It is generally recognized that Candida dubliniensis is commonly found in immunocompromised patients, such as those with advanced human immunodeficiency virus infection, at sites of periodontal disease. Since there are no data available for Argentina, the aim of this study was to determine the prevalence of and to identify C. dubliniensis in periodontal pockets from immunocompetent subjects living in Buenos Aires, Argentina, through a comparison of phenotypic and molecular assays.Methods
Yeasts recovered from subgingival plaque samples were studied for 180 immunocompetent non-smoking patients with periodontal disease. Yeasts were identified by conventional mycological methods and by specific polymerase chain reaction (PCR) assay. Fluconazole and voriconazole susceptibility studies were performed in keeping with the Clinical and Laboratory Standards Institute.Results
Among 76 yeasts isolated, C. dubliniensis comprised 10.5% (n = 8; 95% confidence interval 4.7–19.7), which corresponded to 4.4% of patients studied (8/180). C. albicans was the most frequently isolated species of yeast. A great majority of C. dubliniensis isolates was susceptible with only one isolate resistant to both antifungals.Conclusion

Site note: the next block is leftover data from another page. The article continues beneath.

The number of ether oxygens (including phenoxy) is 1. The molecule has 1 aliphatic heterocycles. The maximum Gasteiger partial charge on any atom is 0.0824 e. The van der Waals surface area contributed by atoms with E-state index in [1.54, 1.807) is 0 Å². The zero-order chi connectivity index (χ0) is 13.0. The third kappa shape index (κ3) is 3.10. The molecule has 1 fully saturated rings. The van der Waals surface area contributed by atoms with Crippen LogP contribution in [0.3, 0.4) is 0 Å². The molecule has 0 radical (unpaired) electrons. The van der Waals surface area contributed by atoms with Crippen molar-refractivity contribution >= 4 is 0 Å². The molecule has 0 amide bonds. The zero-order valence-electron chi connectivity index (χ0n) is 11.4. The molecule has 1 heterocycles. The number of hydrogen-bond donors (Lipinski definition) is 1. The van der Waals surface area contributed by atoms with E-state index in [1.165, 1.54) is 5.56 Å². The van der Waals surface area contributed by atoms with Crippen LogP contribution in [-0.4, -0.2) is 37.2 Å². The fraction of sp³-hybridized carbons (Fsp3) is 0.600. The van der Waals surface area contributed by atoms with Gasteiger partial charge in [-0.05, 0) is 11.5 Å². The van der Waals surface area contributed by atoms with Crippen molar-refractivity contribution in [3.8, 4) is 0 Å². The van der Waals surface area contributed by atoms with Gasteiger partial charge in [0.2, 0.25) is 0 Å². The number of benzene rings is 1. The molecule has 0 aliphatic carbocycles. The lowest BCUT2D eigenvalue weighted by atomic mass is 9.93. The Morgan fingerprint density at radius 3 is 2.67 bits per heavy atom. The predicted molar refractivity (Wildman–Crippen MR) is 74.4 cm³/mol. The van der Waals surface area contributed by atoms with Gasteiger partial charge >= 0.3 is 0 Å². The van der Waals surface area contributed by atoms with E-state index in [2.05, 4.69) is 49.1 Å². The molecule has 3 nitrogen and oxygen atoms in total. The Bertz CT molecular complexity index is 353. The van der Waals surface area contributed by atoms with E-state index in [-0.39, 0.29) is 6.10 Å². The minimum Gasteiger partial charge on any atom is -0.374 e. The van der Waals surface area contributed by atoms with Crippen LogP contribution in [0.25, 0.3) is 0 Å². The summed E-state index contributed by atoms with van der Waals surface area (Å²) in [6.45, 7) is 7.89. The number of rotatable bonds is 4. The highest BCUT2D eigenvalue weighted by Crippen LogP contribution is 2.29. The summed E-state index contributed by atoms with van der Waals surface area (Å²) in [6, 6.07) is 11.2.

Micromorphology on Staib agar was the phenotypic method that was most concordant with PCR and it was useful for selecting presumptive C. dubliniensis. This is the first report to use PCR to identify C. dubliniensis in subgingival fluid from immunocompetent individuals with periodontal disease in Argentina. On the basis of the findings presented here, we confirm that C. dubliniensis can colonize periodontal pockets of immunocompetent patients with periodontal disease.